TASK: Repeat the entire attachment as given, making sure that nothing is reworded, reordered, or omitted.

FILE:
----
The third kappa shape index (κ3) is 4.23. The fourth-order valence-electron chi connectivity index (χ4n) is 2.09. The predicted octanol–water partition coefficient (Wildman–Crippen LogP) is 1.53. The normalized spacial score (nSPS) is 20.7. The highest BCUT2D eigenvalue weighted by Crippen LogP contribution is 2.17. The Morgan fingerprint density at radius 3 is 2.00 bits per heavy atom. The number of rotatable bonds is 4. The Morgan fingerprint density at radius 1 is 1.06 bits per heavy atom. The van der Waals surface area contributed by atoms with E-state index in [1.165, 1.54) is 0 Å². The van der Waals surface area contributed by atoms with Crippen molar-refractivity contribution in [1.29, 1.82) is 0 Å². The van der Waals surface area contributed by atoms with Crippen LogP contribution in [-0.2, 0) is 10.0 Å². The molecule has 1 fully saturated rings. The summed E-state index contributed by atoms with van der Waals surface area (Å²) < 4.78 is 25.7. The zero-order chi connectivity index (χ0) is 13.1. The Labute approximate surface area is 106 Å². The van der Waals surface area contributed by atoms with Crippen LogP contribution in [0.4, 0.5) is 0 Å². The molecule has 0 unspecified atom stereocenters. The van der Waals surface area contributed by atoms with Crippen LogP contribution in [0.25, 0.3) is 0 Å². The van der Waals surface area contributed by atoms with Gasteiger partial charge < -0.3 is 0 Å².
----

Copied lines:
The third kappa shape index (κ3) is 4.23. The fourth-order valence-electron chi connectivity index (χ4n) is 2.09. The predicted octanol–water partition coefficient (Wildman–Crippen LogP) is 1.53. The normalized spacial score (nSPS) is 20.7. The highest BCUT2D eigenvalue weighted by Crippen LogP contribution is 2.17. The Morgan fingerprint density at radius 3 is 2.00 bits per heavy atom. The number of rotatable bonds is 4. The Morgan fingerprint density at radius 1 is 1.06 bits per heavy atom. The van der Waals surface area contributed by atoms with E-state index in [1.165, 1.54) is 0 Å². The van der Waals surface area contributed by atoms with Crippen molar-refractivity contribution in [1.29, 1.82) is 0 Å². The van der Waals surface area contributed by atoms with Crippen LogP contribution in [-0.2, 0) is 10.0 Å². The molecule has 1 fully saturated rings. The summed E-state index contributed by atoms with van der Waals surface area (Å²) < 4.78 is 25.7. The zero-order chi connectivity index (χ0) is 13.1. The Labute approximate surface area is 106 Å². The van der Waals surface area contributed by atoms with Crippen LogP contribution in [0.4, 0.5) is 0 Å². The molecule has 0 unspecified atom stereocenters. The van der Waals surface area contributed by atoms with Crippen LogP contribution in [0.25, 0.3) is 0 Å². The van der Waals surface area contributed by atoms with Gasteiger partial charge < -0.3 is 0 Å².